I can still recite the list of coffees, and if I receive an order for one Turtle frappucino and one vanilla latte, I know the best order in which to prepare the drinks in consideration of the economy of time and movement. I won't say I miss it, but today I work as a secretary and I proudly preside over the kitchen where we have a small Krupps Coffee and Espresso Machine. Having an overqualified secretary who brings you your coffee just the way you like it every morning with a smile on her face is good service. But having an overqualified secretary who offers to whip you up a homemade cappucino in the afternoon when you're looking a bit peaked is perhaps an indication that her mind is someplace else.


NancyPearlWannabe said...

It may not be much consolation, but smelling like coffee grounds is a thousand times preferable to smelling like raw red onions after working in the catering biz for three years. We used to ground coffee into our hands on purpose to take away the onion smells...

claire said...

I worked at a Peet's coffee for two summers during college - opened shop at 4:30 and was done by 1:30. every day when i got home my mom would swoon over "how great you smell!" now, i love coffee, but having the oils and coffee grounds rubbed into your skin every day really does take the mystery and joy out of it.

i did get up to 9 shots of espresso a day that second summer. i think that's what ruined caffeine for me. sad.

but we would suggest to annoying customers that they try starbucks when they asked for a grande anything.

Beta said...

I'm also a graduate of the school of Sparky & Pat. Never knew Katy though. My favorite parts were the chilled cookie dough, German tourists, and clarifying to customers exactly what was going to go into their caramel macchiato so there wouldn't be any surprises. We did have some beautiful (and smart!) women working there that summer, but also 1 guy - he wasn't too shabby either.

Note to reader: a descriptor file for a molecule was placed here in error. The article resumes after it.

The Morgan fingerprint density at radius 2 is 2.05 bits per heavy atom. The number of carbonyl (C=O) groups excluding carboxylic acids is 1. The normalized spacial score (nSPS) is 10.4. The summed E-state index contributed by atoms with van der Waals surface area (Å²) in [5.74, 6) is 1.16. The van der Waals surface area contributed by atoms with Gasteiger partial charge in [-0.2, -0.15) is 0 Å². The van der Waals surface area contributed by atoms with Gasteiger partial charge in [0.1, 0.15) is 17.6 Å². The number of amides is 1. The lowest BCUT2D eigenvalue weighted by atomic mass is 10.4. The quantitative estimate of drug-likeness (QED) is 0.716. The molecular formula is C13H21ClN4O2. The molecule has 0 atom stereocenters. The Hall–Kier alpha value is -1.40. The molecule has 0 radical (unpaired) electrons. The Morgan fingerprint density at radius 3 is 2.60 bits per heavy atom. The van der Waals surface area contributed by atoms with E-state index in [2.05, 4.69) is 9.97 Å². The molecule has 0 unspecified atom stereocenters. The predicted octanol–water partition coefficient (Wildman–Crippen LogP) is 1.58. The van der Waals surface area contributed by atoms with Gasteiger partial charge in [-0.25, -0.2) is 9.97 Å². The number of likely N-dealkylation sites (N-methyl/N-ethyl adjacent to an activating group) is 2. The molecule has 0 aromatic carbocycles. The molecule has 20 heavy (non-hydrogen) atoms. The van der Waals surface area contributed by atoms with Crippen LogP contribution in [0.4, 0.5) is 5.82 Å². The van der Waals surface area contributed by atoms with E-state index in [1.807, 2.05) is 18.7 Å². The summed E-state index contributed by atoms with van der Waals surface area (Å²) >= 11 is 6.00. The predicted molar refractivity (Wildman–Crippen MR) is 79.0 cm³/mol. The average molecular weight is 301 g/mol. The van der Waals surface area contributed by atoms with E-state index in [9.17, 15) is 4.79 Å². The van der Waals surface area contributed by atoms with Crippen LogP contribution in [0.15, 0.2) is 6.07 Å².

Cupcake said...

We used to make a drink for the stoners at Ben & Jerry's with four shots of espresso and two shots of vanilla syrup. Basically, you had a sip, your eyes shot open and your teeth fell out. That's how customer service was acheived at B&J. And it was highly successful: it was not uncommon to walk in and find them dancing on the counter.

I looked for a photo of me at the coffee bar (of which I am certain I have dozens) but I couldn't find one in Brooklyn. Maybe in Dad's basement? Bummer.

Dawn Z(ed) said...

I worked in a ballon/novelty shop for 4 years through high school. It might be bad to smell like coffee, but let me tell you, latex is worse.

There is something about the smell of latex that just stinks. Nobody ever comes up to telling you how good you smell. People try and move away from you while trying to figure out what that odd smell is. It's almost as hard as onions when it comes to removing the stink.

Not only did that job leave me with a massive dislike for balloons, but I'm now allergic to latex.

Joshua said...

I worked at a Starbucks for four days in high school, but had to quit because they needed me to work way too many hours. Also, I hate Starbucks-though my boss was extremely nice about the whole thing and even hired me despite my describing the company as an conglomerate spreading across the globe.

When I was 21 I worked at a chocolate and coffee shop in Aspen serving the rich and evil and once exploded steamed milk all over my self while making a cappucino for some Italian baroness. She ended up just asking for a cup of milk. I also refused to make people fancy Italian sodas because I was convinced the syrups beyond the counter were just for decoration. I was wrong.

Meg said...

We had a coffee shop much like the one you talk about in my college town, Winona Minnesota. Acoustic Cafe.... every year I knew someone who worked there. The most memorable thing about it was that I dated a guy who worked there, Dave, and he used to smell like hoagie.... they made their hoagies with fresh turkey, corned beef, etc so he always smelled like meat, sprouts and espresso... I can still smell it if I try hard enough. Thanks for making me think about Dave!

Joshua said...

They call 'em "hoagies" in Minnesota too? Weird.

Cupcake said...

It's amazing that with all those good smells like coffee, and freshly baked cookies we always ended up smelling like chicken salad. Gross.

Beta, I forgot you went to work for Sparky and Pat! Do they still own the cafe? I remember when you used to work at Jitters. Oh boy, we're total coffee sluts.